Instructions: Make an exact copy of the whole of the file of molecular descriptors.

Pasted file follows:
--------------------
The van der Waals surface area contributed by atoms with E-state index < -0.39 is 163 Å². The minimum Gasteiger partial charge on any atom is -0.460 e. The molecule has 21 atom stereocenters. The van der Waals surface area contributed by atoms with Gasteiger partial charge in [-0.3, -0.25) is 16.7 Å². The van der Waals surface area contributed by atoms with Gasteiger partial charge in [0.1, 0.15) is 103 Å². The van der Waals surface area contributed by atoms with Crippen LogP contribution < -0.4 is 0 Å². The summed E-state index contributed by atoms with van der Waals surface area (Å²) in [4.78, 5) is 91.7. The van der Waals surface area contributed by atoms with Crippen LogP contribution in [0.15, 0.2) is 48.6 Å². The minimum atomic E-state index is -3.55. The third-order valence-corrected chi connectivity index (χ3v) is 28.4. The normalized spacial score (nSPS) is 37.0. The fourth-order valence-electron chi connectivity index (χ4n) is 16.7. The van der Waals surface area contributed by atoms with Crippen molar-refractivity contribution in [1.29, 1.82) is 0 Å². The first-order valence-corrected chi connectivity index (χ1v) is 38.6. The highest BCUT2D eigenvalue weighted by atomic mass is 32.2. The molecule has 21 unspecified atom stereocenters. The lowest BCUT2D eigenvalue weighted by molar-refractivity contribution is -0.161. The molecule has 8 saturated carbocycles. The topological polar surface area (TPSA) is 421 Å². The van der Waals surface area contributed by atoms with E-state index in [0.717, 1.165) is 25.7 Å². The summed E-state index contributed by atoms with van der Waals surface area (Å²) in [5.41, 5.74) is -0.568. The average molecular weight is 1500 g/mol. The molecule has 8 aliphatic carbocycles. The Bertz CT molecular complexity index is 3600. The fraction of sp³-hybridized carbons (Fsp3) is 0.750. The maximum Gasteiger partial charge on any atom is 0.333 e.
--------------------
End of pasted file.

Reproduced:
The van der Waals surface area contributed by atoms with E-state index < -0.39 is 163 Å². The minimum Gasteiger partial charge on any atom is -0.460 e. The molecule has 21 atom stereocenters. The van der Waals surface area contributed by atoms with Gasteiger partial charge in [-0.3, -0.25) is 16.7 Å². The van der Waals surface area contributed by atoms with Gasteiger partial charge in [0.1, 0.15) is 103 Å². The van der Waals surface area contributed by atoms with Crippen LogP contribution < -0.4 is 0 Å². The summed E-state index contributed by atoms with van der Waals surface area (Å²) in [4.78, 5) is 91.7. The van der Waals surface area contributed by atoms with Crippen LogP contribution in [0.15, 0.2) is 48.6 Å². The minimum atomic E-state index is -3.55. The third-order valence-corrected chi connectivity index (χ3v) is 28.4. The normalized spacial score (nSPS) is 37.0. The fourth-order valence-electron chi connectivity index (χ4n) is 16.7. The van der Waals surface area contributed by atoms with Crippen molar-refractivity contribution in [1.29, 1.82) is 0 Å². The first-order valence-corrected chi connectivity index (χ1v) is 38.6. The highest BCUT2D eigenvalue weighted by atomic mass is 32.2. The molecule has 21 unspecified atom stereocenters. The lowest BCUT2D eigenvalue weighted by molar-refractivity contribution is -0.161. The molecule has 8 saturated carbocycles. The topological polar surface area (TPSA) is 421 Å². The van der Waals surface area contributed by atoms with E-state index in [0.717, 1.165) is 25.7 Å². The summed E-state index contributed by atoms with van der Waals surface area (Å²) in [5.41, 5.74) is -0.568. The average molecular weight is 1500 g/mol. The molecule has 8 aliphatic carbocycles. The Bertz CT molecular complexity index is 3600. The fraction of sp³-hybridized carbons (Fsp3) is 0.750. The maximum Gasteiger partial charge on any atom is 0.333 e.